WARNING: SPOILERS FOR SERIES THREE SHERLOCK
The second episode of Sherlock series three, “The Sign of Three” is being highly acclaimed as one of the lightest and most warmhearted episodes in the history of the show. Personally I would like to ask how anyone who watched that episode saw anything but loneliness and heartbreak. Tumblr is describing “The Sign of Three” as a love letter to John Watson, and it is unerringly accurate. As the best man at John’s wedding to Mary, we see a consulting detective throw all his genius and intellect into living up to the most important job he’s ever been given– that of John’s best friend.
In “The Empty Hearse” there were moments between Sherlock and John that felt cheap – primarily because they couldn’t express themselves after the horrors of “Reichenbach.” Sherlock had legitimate moments between Molly and Lestrade because they made it clear to him how they felt toward him (Molly fawning, Lestrade hugging). But with John, he knew they were friends, but it never occurred to him that he mattered as much to John, as John does to him. In the train scene when he begs for forgiveness then covers it up by being a big twat, it’s more evident than ever it was his way of hiding his feelings to not overburden someone else with them. But then we have John declaring Sherlock his best friend and asking him to be his best man, and Sherlock shuts down for minutes on end. It’s a funny moment in the midst of his speech where he elucidates his thought process to the wedding guests while John looks on perplexed as it wasn’t how he recalled it. Because while Sherlock thought he was still functioning, he’d just checked out, the precious hard drive crashed at the shock of anyone saying “I want the two most important people who I love the most in all the world with me.”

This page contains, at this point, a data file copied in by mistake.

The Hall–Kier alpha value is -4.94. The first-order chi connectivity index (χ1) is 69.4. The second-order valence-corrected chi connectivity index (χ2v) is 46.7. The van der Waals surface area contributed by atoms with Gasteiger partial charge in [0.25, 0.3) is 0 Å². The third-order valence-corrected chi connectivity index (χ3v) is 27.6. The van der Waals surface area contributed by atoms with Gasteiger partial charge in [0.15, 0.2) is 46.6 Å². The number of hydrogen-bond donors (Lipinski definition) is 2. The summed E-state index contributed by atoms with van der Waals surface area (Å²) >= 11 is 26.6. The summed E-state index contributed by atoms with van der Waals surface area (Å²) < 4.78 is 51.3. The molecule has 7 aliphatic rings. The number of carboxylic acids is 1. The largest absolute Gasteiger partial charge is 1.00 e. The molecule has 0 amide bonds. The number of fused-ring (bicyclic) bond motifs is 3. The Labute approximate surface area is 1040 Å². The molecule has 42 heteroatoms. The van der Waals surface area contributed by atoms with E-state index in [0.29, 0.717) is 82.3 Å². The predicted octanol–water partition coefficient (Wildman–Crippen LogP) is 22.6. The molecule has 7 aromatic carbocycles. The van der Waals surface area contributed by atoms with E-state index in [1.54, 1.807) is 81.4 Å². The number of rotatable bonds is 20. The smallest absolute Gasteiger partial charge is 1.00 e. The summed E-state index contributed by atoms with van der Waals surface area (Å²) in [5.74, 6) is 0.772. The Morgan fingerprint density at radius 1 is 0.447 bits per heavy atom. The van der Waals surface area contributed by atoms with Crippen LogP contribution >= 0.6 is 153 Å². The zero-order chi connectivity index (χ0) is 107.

And after that we see a new Sherlock. One who has a best friend, is loved, and has permission to express his own vulnerabilities and feelings because they are reciprocated. It’s gorgeous and heart breaking. As the best man speech continues Sherlock is brutally self-aware, stating:
“The point I’m trying to make is that I am the most unpleasant… rude, ignorant, and all around obnoxious asshole that anyone could possibly have the misfortune to meet. I am dismissive of the virtuous, unaware of the beautiful, and uncomprehending in the face of the happy. So if I didn’t understand I was asked to be best man it is because I never expected to be anybody’s best friend. Certainly not the best friend of the bravest, and kindest and the wisest human being I have ever had the good fortune of knowing. John, I am a ridiculous man. Redeemed only by the warmth and constancy of your friendship.”
He’s directly requoting John’s words to him in the train in “The Empty Hearse,” that at the time he had laughed off with “I didn’t know you cared.” Moments later, he tells John:
Again at the end of the night, he makes his last vow,
“Mary and John. Whatever it takes, whatever happens. From now on I will be there for you.”